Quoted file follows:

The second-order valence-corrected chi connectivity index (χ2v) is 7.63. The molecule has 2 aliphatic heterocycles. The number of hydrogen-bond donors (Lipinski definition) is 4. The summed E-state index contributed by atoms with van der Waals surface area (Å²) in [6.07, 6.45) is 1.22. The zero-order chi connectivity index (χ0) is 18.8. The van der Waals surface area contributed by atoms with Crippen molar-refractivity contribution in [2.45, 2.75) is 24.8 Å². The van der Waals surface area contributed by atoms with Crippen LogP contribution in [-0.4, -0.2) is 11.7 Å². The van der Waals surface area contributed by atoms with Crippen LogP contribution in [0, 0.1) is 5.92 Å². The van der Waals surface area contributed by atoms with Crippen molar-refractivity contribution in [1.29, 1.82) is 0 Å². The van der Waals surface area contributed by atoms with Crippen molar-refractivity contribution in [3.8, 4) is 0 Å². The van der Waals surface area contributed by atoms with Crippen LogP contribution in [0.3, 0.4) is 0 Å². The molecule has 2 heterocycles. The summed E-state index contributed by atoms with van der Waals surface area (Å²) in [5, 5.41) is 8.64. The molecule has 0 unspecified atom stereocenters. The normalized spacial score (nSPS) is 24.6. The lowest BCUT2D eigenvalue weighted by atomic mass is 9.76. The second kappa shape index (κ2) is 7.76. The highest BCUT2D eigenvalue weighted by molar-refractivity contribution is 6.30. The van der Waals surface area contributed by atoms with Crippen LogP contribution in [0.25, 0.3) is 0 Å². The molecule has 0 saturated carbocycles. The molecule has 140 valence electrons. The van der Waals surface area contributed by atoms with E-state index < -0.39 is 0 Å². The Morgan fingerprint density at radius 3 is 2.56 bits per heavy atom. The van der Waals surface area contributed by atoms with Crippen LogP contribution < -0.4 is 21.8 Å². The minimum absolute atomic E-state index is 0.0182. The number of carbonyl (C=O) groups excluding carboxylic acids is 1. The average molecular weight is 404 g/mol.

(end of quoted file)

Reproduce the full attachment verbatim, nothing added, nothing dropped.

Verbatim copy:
The second-order valence-corrected chi connectivity index (χ2v) is 7.63. The molecule has 2 aliphatic heterocycles. The number of hydrogen-bond donors (Lipinski definition) is 4. The summed E-state index contributed by atoms with van der Waals surface area (Å²) in [6.07, 6.45) is 1.22. The zero-order chi connectivity index (χ0) is 18.8. The van der Waals surface area contributed by atoms with Crippen molar-refractivity contribution in [2.45, 2.75) is 24.8 Å². The van der Waals surface area contributed by atoms with Crippen LogP contribution in [-0.4, -0.2) is 11.7 Å². The van der Waals surface area contributed by atoms with Crippen LogP contribution in [0, 0.1) is 5.92 Å². The van der Waals surface area contributed by atoms with Crippen molar-refractivity contribution in [1.29, 1.82) is 0 Å². The van der Waals surface area contributed by atoms with Crippen molar-refractivity contribution in [3.8, 4) is 0 Å². The van der Waals surface area contributed by atoms with Crippen LogP contribution in [0.3, 0.4) is 0 Å². The molecule has 2 heterocycles. The summed E-state index contributed by atoms with van der Waals surface area (Å²) in [5, 5.41) is 8.64. The molecule has 0 unspecified atom stereocenters. The normalized spacial score (nSPS) is 24.6. The lowest BCUT2D eigenvalue weighted by atomic mass is 9.76. The second kappa shape index (κ2) is 7.76. The highest BCUT2D eigenvalue weighted by molar-refractivity contribution is 6.30. The van der Waals surface area contributed by atoms with Crippen LogP contribution in [0.25, 0.3) is 0 Å². The molecule has 0 saturated carbocycles. The molecule has 140 valence electrons. The van der Waals surface area contributed by atoms with E-state index < -0.39 is 0 Å². The Morgan fingerprint density at radius 3 is 2.56 bits per heavy atom. The van der Waals surface area contributed by atoms with Crippen LogP contribution < -0.4 is 21.8 Å². The minimum absolute atomic E-state index is 0.0182. The number of carbonyl (C=O) groups excluding carboxylic acids is 1. The average molecular weight is 404 g/mol.